February 15, 2006

That WaPo article on the evil Eurocentrism of the Winter Olympics

A reader writes:

Well, you're always saying that reporters can't do math, and it's true. Toss in a Washington Post Style reporter trying to moonlight as a sports analyst for the Olympics, and you have Paul Farhi's mess of a piece, "Where the Rich and Elite Meet to Compete".

Where to begin? In his effort to fit all the data into his Winter Games-exclusive/Summer Games-inclusive theory, he repeatedly ignores muddying facts. For example, Farhi writes that "only 17 countries have ever amassed more than 10 medals during the past 19 winter Olympiads. Only 38 countries have won even one medal...By contrast, the all-time list of summer winners is long and deep, extending to athletes from 143 countries, including such places as Tonga, Paraguay and Burundi."

Overall, 12,964 medals have been awarded during the Summer Games, compared to 2,054 for the winter. So athletes from 143 countries have won summer Olympics medals, and athletes from 38 countries have won winter Olympics medals, a 3.76 to 1 ratio. But the number of medals awarded is 12,964 medals to 2,054, a 6.31 to 1 ratio. So Mr. Farhi's outrage on the diversity of medal winners in the winter Olympics vis-a-vis the summer appears to be displaced.

But it's even worse than that: Farhi's 143 number is totally wrong. The actual number is 114.

Check out this wikipedia page: Many of the "143" countries that Farhi claims have won summer olympics medals were actually combinations of countries that won back in the era when team sports could include members from two or more nations....

When you make all the adjustments, the real count between summer and winter Olympics-medal winning countries is 114 to 38, not 143 to 38. 114 to 38 is a 3 to 1 ratio; Again, when you consider that the overall number of medals awarded in summer Olympics compared to winter Olympics is 6.31 to 1, Mr. Farhi's inclusivity/exclusivity theory weakens considerably.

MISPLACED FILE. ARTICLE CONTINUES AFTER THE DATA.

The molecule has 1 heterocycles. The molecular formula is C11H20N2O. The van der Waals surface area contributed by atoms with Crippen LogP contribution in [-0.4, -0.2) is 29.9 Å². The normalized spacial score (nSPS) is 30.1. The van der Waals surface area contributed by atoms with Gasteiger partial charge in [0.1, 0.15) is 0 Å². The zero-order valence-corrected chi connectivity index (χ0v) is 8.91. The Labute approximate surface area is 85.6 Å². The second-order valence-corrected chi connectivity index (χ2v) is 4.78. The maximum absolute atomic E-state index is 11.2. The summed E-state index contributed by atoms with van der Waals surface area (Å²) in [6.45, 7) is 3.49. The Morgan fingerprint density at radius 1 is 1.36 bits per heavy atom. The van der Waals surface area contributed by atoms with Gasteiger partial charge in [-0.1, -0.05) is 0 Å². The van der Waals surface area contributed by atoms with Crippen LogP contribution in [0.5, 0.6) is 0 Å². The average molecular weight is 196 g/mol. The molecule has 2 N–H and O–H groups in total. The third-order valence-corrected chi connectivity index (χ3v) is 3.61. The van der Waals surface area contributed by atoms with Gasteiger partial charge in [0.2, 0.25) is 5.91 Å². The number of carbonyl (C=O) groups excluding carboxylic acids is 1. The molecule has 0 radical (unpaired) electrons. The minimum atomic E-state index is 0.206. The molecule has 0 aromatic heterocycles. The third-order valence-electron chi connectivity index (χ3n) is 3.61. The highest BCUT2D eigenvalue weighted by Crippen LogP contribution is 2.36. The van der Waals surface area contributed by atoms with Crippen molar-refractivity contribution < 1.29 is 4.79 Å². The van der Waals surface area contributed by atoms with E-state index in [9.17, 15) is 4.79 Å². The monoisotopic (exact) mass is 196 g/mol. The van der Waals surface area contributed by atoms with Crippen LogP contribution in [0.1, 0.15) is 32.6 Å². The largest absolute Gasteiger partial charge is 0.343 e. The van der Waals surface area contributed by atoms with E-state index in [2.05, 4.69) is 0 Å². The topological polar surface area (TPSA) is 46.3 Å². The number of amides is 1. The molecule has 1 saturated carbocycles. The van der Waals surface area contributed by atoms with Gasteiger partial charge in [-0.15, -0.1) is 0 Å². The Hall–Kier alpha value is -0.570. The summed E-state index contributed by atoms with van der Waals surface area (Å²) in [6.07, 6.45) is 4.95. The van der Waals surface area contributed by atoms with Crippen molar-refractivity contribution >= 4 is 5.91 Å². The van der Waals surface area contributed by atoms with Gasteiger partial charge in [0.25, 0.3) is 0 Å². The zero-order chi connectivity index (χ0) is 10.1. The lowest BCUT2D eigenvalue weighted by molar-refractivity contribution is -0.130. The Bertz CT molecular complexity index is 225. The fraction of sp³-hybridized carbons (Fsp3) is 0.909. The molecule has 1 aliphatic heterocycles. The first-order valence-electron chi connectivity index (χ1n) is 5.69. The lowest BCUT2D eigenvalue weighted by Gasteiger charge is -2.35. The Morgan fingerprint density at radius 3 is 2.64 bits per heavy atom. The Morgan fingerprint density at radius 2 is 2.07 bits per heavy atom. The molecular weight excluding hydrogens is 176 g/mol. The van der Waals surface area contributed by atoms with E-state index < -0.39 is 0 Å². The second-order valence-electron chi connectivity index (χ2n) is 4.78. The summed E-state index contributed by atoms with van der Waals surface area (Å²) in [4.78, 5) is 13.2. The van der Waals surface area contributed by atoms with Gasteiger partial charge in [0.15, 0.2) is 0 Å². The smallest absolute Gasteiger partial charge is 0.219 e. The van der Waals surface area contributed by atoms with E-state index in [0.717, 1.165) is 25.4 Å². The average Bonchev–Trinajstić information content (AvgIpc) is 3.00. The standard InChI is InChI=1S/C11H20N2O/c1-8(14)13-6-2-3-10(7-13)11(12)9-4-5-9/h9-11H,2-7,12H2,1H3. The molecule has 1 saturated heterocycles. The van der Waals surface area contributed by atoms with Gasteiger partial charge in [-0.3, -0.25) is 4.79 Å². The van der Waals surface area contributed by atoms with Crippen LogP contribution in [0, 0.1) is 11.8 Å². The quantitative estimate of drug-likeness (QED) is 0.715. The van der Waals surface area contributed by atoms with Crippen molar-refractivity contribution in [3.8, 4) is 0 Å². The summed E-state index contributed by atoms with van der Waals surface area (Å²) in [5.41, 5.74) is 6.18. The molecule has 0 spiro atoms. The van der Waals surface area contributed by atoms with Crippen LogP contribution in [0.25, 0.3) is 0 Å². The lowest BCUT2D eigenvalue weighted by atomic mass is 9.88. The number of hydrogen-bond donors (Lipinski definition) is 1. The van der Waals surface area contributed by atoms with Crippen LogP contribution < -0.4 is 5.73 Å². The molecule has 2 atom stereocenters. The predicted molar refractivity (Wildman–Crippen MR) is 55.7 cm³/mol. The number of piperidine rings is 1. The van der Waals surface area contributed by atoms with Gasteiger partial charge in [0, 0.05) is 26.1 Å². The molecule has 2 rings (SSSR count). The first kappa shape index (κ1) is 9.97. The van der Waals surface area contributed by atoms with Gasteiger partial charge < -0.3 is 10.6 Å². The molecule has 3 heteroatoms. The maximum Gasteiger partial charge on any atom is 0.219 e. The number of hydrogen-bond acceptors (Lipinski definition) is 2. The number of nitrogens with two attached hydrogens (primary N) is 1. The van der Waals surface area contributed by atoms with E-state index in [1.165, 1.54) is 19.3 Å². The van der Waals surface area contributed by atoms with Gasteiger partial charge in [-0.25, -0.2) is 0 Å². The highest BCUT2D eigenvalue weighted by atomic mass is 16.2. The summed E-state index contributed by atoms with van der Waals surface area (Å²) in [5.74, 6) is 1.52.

Mr. Farhi also seeks to present the summer and winter games' big six historical winners as totally different groups, in both quantity and diversity:

"As always, the biggest delegations, and the big winners, will come from a familiar pool. In the history of the winter competition, dating from its inception in 1924, competitors from only six countries -- the Soviet Union/Russia, Germany (East, West and combined), Norway, the United States, Austria and Finland, in that order -- have won almost two-thirds of all the medals awarded. The Summer Games have medal hogs, too, but nothing like winter ones. The top six in the summer -- the United States, the Soviet Union/Russia, Germany, France, Britain and Italy -- have swept up slightly more than half the medals since the modern games started in 1896."

But there isn't a huge difference: by his own math, the big six all-time winners in the winter games have won "almost two-thirds of the the medals awarded" (it's actually 65.04%, 1,336 medals out of 2,054). So let's call that 65%. Are the summer games' top medal winners really "nothing like winter ones," as Mr. Farhi claims? Hardly -- as he writes, the top six all-time winners in summer games have taken "slightly more than half" of medals awarded. It's actually 51.22%, so call that 51%. Are 65% and 51% really so far apart? Not really...

Basically, the track events in the Summer Olympics are pretty much open to anyone above the hunter-gatherer level. Other than that, it's not a terribly level playing field. Even the field events in track & field are dominated by a fairly small number of powers.

My published articles are archived at iSteve.com -- Steve Sailer

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